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Purcell, Edward Mills (1912–1997)




Edward M. Purcell
American physicist at Harvard who shared with Felix Bloch (at Stanford) the 1952 Nobel Prize in Physics for his independent work on the nuclear magnetic moment, discovering nuclear magnetic resonance (NMR) in solids. Purcell was also the codiscoverer, with Harold I. Ewen, in 1951, of the 21-centimeter line of hydrogen.

In a lecture delivered at Brookhaven National Laboratory, in 1960, Purcell attacked the notion that interstellar travel would ever be possible, arguing that radio signals were probably the best way of establishing contact with other intelligent races.1 A similar discouraging outlook for flight between the stars was expressed by Pierce and von Hoerner.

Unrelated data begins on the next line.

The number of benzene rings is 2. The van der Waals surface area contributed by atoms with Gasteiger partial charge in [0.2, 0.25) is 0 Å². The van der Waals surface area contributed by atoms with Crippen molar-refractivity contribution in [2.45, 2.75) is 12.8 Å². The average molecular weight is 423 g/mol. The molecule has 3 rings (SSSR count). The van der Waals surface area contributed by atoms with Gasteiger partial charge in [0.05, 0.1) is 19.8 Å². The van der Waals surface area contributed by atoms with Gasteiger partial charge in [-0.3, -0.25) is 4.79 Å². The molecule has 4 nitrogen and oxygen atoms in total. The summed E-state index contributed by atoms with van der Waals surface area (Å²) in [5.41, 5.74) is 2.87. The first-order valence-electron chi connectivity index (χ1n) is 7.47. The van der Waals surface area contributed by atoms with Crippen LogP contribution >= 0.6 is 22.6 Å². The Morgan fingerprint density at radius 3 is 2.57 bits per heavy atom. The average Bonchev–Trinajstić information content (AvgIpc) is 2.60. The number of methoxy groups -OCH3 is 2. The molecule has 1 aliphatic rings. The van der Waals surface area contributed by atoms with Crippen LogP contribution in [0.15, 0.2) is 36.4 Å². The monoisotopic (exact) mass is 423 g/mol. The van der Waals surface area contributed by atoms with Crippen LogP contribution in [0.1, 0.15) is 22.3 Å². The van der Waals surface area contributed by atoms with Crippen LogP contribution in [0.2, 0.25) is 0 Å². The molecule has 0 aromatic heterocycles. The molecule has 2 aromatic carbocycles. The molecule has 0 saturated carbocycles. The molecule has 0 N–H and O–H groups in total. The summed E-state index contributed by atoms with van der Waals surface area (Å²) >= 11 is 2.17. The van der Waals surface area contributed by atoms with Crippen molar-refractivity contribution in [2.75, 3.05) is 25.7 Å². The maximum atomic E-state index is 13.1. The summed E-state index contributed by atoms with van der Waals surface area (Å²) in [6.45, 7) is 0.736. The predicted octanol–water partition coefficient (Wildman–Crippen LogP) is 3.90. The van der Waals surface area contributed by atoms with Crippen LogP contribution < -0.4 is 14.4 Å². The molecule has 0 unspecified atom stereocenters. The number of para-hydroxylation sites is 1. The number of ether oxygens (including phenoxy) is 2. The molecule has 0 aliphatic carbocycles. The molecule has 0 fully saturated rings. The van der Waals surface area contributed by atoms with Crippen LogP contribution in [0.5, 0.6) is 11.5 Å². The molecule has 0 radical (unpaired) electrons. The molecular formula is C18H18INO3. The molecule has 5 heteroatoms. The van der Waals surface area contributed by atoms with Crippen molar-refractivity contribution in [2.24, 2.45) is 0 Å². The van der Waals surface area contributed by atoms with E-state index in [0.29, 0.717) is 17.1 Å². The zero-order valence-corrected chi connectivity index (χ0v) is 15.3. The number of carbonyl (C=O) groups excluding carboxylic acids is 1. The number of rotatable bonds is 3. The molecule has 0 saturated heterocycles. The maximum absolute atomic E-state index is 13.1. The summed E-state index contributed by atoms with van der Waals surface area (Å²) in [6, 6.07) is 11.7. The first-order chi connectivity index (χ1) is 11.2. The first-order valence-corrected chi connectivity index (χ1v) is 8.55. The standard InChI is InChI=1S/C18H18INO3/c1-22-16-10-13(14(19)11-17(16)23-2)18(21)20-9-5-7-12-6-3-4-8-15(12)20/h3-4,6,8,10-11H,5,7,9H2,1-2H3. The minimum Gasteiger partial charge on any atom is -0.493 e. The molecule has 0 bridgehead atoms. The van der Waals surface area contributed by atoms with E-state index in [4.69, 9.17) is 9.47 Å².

Reference

  1. Purcell, Edward. "Radio Astronomy and Communication Through Space." In A. G. W. Cameron, ed., Interstellar Communication (1963).

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